We Got the Beet

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beetBurger.jpgBy Deirdre Bourdet

The avalanche of autumn produce in our markets is a sure sign that fall is here, notwithstanding some freak summer flashback days. Pumpkins, squashes, apples, sweet potatoes, mushrooms, and beets of every color beckon with their earthy sweetness and sexy dark green leaves.

Like everyone else I hated the canned beets of my childhood, but I've since grown to love the silken texture, rich flavor, and eye-popping colors of the real deal. Beet greens also rank among my favorite leafy green vegetables of all time, but only appear in good shape in fall and winter. Easy to clean and quick-cooking, they taste like a more tender, earthier version of chard. Since you typically get the beet greens for free with the beetroot, a bunch of beets is also one of the best produce deals out there.
I am lazy so I typically roast beets whole, washed and trimmed of the stems but with the skin still on. If you wrap them individually in foil you can throw them on a baking sheet for an hour at 400 and save yourself some serious cleanup--the baking sheet stays clean, and the skins slide right off with your fingers once cooked. My favorite technique with the beet greens is to sauté them like spinach in olive oil with tons of minced garlic, black pepper, and some fennel seeds if I'm feeling fancy. (Beets and fennel/anise have a great affinity, and make a great salad combination.)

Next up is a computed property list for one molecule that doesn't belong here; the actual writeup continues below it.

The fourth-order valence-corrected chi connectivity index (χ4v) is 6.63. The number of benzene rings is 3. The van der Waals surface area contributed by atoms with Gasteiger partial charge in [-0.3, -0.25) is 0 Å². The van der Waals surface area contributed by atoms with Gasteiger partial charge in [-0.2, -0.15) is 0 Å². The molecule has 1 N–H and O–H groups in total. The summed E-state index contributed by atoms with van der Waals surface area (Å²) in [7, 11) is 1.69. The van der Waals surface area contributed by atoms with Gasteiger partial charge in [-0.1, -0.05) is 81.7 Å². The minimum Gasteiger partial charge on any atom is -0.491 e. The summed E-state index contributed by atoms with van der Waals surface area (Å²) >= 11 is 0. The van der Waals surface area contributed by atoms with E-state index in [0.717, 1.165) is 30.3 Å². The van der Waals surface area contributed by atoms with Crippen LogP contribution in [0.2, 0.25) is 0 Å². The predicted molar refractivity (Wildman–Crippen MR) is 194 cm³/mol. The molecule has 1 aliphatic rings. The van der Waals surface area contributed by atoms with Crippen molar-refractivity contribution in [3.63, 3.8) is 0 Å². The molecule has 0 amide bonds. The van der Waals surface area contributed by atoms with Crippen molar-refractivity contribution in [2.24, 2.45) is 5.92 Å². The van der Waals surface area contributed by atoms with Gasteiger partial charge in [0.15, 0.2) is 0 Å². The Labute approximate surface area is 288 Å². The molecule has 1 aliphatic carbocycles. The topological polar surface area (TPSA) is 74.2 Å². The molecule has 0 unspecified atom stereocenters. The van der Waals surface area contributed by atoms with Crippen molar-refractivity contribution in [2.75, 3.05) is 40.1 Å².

I just got back from New Zealand, where people put beets on everything. The country's unofficial official burger dish has sliced red beets and a fried egg as well as cheese, lettuce, onion and tomato--sheer genius! Besides a brilliant burger topping, beets make fantastic relishes, salads, and salad garnishes--but beware their maroon ambition. I tend to put red beets into dark-colored dishes (e.g. sautéed greens, lentils) so their stain doesn't scare the squeamish, but for Halloween, go wild. The more bloody-colored food, the better.

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